Councilmember Lucas Frerichs moved the staff recommendations.
“There is still a fair amount of details to be worked out,” he said, including obviously “access issues.” He said, “Myself and certainly the council was previously very supportive of this site and
housing there. Particularly if a lot of the major concerns in the proposal are being addressed in terms of not having vehicular access except for emergency vehicles on Olive and Richards. I think that the affordable component is also being addressed.”
He did say, “I want to be sure that the affordable is truly affordable.”
He also suggested that buses need to have access through Olive Drive as he believes that would be a real service for Unitrans, which is also wary of going through the Richards Tunnel.
“I want to remind folks – it’s worth noting – this site has been consistently ranked by the state of California… as one of the top sites in the entire state for the type of infill that we are needing to see in our community,” he said.
Councilmember Will Arnold said, “It’s absolutely critical that we continue to put pressure on UC Davis to do their part and to fulfill the obligations that they’ve already made as well as respond to what the city has requested of them with regards to increasing their share of students that are housed on campus that is more in line with the rest of the university of California system.”
He added, “I also believe there is value to an all-hands-on-deck approach here too.” He said, “I’m unfortunately not convinced that the university is listening to us in any way.
“No matter what we do – whether we build enough to address our vacancy and to address the affordability for students,” he said. “There’s a worry – and I share that – that by doing this we’re somehow letting them off the hook. But at the same time, whether we did it or not, UC Davis has proven one thing, they’re going to do whatever they want regardless of what the city does.”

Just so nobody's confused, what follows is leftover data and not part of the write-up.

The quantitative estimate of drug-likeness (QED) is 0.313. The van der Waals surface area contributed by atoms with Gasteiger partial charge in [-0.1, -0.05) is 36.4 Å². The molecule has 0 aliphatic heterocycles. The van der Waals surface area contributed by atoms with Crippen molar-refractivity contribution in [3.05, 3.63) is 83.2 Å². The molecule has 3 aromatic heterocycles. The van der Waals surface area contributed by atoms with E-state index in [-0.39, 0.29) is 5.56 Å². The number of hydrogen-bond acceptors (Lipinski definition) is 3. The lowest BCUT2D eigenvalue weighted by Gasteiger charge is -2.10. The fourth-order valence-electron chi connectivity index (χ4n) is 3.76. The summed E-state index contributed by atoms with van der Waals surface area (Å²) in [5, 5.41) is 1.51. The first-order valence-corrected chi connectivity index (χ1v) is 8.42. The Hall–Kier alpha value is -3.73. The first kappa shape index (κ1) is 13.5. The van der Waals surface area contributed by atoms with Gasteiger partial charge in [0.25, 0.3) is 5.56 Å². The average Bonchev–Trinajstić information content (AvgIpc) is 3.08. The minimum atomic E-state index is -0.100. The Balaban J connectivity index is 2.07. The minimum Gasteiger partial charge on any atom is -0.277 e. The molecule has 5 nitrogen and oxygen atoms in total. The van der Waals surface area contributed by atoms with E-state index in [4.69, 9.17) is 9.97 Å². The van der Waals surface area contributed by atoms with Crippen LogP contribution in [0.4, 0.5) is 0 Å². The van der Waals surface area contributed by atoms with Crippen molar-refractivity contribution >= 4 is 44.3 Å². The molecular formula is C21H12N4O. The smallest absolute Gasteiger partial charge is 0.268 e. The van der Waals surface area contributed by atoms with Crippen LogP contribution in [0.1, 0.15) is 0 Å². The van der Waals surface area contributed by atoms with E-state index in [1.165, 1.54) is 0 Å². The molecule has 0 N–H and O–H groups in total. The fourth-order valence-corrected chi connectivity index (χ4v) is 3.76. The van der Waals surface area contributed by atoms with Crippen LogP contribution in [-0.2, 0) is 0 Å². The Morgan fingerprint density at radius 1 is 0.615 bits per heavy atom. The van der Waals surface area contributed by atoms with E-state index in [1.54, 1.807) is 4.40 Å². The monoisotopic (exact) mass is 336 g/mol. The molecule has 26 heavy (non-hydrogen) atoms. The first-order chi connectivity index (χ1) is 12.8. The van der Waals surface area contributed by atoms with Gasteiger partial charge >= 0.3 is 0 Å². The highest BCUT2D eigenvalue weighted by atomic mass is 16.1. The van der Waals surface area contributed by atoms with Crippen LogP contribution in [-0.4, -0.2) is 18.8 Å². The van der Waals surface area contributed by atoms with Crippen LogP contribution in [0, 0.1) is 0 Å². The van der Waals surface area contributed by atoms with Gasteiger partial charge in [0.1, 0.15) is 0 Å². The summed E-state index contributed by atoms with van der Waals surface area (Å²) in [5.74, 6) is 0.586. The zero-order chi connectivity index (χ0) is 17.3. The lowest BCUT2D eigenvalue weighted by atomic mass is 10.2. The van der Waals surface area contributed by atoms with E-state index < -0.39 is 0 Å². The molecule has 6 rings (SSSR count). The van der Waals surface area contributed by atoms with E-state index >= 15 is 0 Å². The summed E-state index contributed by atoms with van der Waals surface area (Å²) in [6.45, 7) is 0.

Mayor Robb Davis called this “back to the future” where a lot of the issues are the same as before and, he said, he has not heard anything new. He does want to raise the issue of giving access to buses through Olive Drive.
Following up on Councilmember Arnold’s point, he said, “I understand Will’s concern and other people’s concerns that if we do this, we’re somehow letting UC Davis off the hook. I don’t see it that way. I see what we’re doing as being responsible.
“We’re trying to be responsible people and say, whether you fulfill your responsibility or not, we’re going to try to fulfill ours,” he said. “I think that’s what this community has always done with students – it’s tried to fulfill its responsibilities.”
He said when he talks with the university staff that they thought that they were full in support of Nishi. “There’s a real disconnect here,” he said. They felt that they were full in support and we are saying, ‘It wasn’t near enough.’”
The mayor said, “We need a commitment about the undercrossing.” He said, “We need a commitment” and it can’t be a “we hope” or “we believe,” but it has to be an actual commitment.
He said that ultimately this in the interest of the university.
“This is in their interest,” the mayor said. “It’s also in our interest because it brings people to the doorstep of downtown.”
The motion passed 5-0 and the council named Robb Davis and Rochelle Swanson, interestingly enough, the two councilmembers who will be leaving the council in June, as the subcommittee.
—David M. Greenwald reporting